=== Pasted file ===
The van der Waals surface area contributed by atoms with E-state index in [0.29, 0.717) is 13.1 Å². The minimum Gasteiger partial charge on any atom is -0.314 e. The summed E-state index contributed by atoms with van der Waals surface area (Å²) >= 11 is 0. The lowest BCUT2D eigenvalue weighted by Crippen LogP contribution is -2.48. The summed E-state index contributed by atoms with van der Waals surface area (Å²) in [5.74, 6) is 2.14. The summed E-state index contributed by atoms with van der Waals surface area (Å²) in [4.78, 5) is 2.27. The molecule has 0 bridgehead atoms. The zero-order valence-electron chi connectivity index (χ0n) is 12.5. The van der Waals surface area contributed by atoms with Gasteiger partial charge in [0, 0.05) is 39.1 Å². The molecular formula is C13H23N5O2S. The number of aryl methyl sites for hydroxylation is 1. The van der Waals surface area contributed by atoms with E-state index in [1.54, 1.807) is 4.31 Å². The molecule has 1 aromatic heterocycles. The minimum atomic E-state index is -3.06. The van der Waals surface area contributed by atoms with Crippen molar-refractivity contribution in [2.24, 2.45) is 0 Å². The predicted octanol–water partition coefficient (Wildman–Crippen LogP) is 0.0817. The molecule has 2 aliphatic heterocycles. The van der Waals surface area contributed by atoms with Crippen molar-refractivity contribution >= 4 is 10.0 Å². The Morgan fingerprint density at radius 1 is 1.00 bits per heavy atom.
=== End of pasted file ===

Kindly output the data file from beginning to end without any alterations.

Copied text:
The van der Waals surface area contributed by atoms with E-state index in [0.29, 0.717) is 13.1 Å². The minimum Gasteiger partial charge on any atom is -0.314 e. The summed E-state index contributed by atoms with van der Waals surface area (Å²) >= 11 is 0. The lowest BCUT2D eigenvalue weighted by Crippen LogP contribution is -2.48. The summed E-state index contributed by atoms with van der Waals surface area (Å²) in [5.74, 6) is 2.14. The summed E-state index contributed by atoms with van der Waals surface area (Å²) in [4.78, 5) is 2.27. The molecule has 0 bridgehead atoms. The zero-order valence-electron chi connectivity index (χ0n) is 12.5. The van der Waals surface area contributed by atoms with Gasteiger partial charge in [0, 0.05) is 39.1 Å². The molecular formula is C13H23N5O2S. The number of aryl methyl sites for hydroxylation is 1. The van der Waals surface area contributed by atoms with E-state index in [1.54, 1.807) is 4.31 Å². The molecule has 1 aromatic heterocycles. The minimum atomic E-state index is -3.06. The van der Waals surface area contributed by atoms with Crippen molar-refractivity contribution in [2.24, 2.45) is 0 Å². The predicted octanol–water partition coefficient (Wildman–Crippen LogP) is 0.0817. The molecule has 2 aliphatic heterocycles. The van der Waals surface area contributed by atoms with Crippen molar-refractivity contribution >= 4 is 10.0 Å². The Morgan fingerprint density at radius 1 is 1.00 bits per heavy atom.